Then he started to point at things he wanted. When he first pointed at the grapes and cheese I was eating as a sign that he wanted some too, I was psyched. We’re communicating!

Now he’s pointing as a way to learn vocabulary. At least that’s what I think, even though he doesn’t speak. Because he points at EVERYTHING. He points until I tell him what it is. And he focuses very intently on the object while I say the word.

This is cool, I tell myself. He’s going to learn words. He’s going to be able to speak.

It has gotten a bit tiresome lately though to say the same words over and over again. I speak to him in Spanish and the word for balloons is globo. Globo. Si globos. Un globo violeto. Un globo rojo. Un globo amarillo. Un globo verde. Globo, globo, globo. I can’t tell you how many times in a day I say this word. I say calendario (calendar), puerta (door), luz (light) and lampara (lamp) nearly as often.

This evening was both the most exciting and the most challenging though. I took him for a walk after dark. We walked along the main street in town. As we went, he pointed at the stoplight, the cars, and every single building we passed.

That’s a bank, a store, an office, a cafĂ©, a restaurant, another bank, a church.

Then, he pointed at every shop’s window. I decided to humor him and we paused in front of one window.

“That’s a woman,” I said to him in Spanish, pointing to the mannequin (I don’t know how to say mannequin, guess I need to look it up). “She’s wearing pants, shoes, a shirt, a vest, a jacket and a scarf. And there is another woman wearing a suit and a necklace.”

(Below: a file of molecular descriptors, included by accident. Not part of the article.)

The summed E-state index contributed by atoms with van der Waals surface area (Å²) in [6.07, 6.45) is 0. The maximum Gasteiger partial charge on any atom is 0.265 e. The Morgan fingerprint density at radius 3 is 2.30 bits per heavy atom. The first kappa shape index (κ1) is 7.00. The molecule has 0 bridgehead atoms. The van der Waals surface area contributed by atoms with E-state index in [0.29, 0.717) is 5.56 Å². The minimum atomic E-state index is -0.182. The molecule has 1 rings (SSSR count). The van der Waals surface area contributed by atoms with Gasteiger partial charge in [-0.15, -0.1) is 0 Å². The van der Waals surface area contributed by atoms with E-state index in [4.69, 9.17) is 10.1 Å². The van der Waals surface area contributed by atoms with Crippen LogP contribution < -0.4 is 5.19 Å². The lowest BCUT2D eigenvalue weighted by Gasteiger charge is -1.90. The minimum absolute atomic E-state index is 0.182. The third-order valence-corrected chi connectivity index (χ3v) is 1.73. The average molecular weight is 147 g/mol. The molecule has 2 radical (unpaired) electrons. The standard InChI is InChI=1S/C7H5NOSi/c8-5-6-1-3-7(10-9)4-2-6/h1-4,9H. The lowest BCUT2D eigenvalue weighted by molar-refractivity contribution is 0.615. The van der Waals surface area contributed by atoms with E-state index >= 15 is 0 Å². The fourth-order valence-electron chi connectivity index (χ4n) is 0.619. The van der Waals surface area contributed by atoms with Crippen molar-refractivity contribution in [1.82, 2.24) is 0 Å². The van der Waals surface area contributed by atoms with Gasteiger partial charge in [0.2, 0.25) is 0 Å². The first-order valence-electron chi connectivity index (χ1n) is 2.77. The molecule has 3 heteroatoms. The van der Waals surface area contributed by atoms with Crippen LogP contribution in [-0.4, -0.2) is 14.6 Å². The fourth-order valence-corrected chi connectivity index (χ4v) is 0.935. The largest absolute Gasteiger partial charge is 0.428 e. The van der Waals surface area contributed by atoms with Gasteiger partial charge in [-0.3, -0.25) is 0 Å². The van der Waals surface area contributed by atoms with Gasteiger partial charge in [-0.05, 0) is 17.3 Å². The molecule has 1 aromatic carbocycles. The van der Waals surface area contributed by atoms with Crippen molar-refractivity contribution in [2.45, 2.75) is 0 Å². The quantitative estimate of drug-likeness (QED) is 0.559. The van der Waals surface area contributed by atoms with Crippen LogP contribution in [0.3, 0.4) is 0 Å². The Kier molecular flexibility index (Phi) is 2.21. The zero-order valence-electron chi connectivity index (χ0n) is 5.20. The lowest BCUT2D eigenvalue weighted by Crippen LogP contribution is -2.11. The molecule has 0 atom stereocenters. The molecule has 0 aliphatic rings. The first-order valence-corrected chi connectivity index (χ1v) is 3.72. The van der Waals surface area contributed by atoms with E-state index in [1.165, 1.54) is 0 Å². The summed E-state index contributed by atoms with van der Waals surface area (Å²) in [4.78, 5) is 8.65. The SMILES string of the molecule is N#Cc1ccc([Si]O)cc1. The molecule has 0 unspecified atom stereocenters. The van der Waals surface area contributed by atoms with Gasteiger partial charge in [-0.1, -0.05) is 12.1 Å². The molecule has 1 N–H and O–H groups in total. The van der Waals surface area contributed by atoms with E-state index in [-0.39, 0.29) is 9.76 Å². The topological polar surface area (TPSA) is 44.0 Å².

He looked intently as I pointed to each object. Then his little finger immediately targeted the next display. “That’s a man,” I said. “He’s wearing …..”

You get my point. We did this for a shoe shop, a toy shop, a dance equipment shop, several clothing shops, an antique shop, jewelry shops. I was happy to reach the end of the shops, my voice tired, our slow pace meaning I wasn’t getting the exercise I’d hoped for.

We turned around to head back home. I thought he’d be satisfied since I’d pointed out just about every single thing we passed. However, the little finger just wouldn’t rest and he pointed at the same displays again. From the back of the stroller, all I could see above the hood was his little left hand, glowing white in the darkness, pointing with determination and interest, like he was shooting a gun.

OK, that’s enough for one night, I thought to myself. I’m not going to go over every display again. I’m going to keep walking. But I feared crushing his curiousity and enthusiasm. So I assented to pointing out the larger things we passed – stoplight, cars, building, office, church, man, woman.

While it can get tiresome, and even a bit stressful, it is good for me in several ways. One, I realize I need to start carrying a Spanish dictionary. How do you say stained-glass window? Or mannequin? Or corn husks? Or tulle? Up until now, I’ve gotten by with my mistakes without him noticing. I watch old videos and I can hear my own mistakes, making me cringe. The room I have to make mistakes is now tightening. It’s good for me to have pressure to keep up or even improve my Spanish.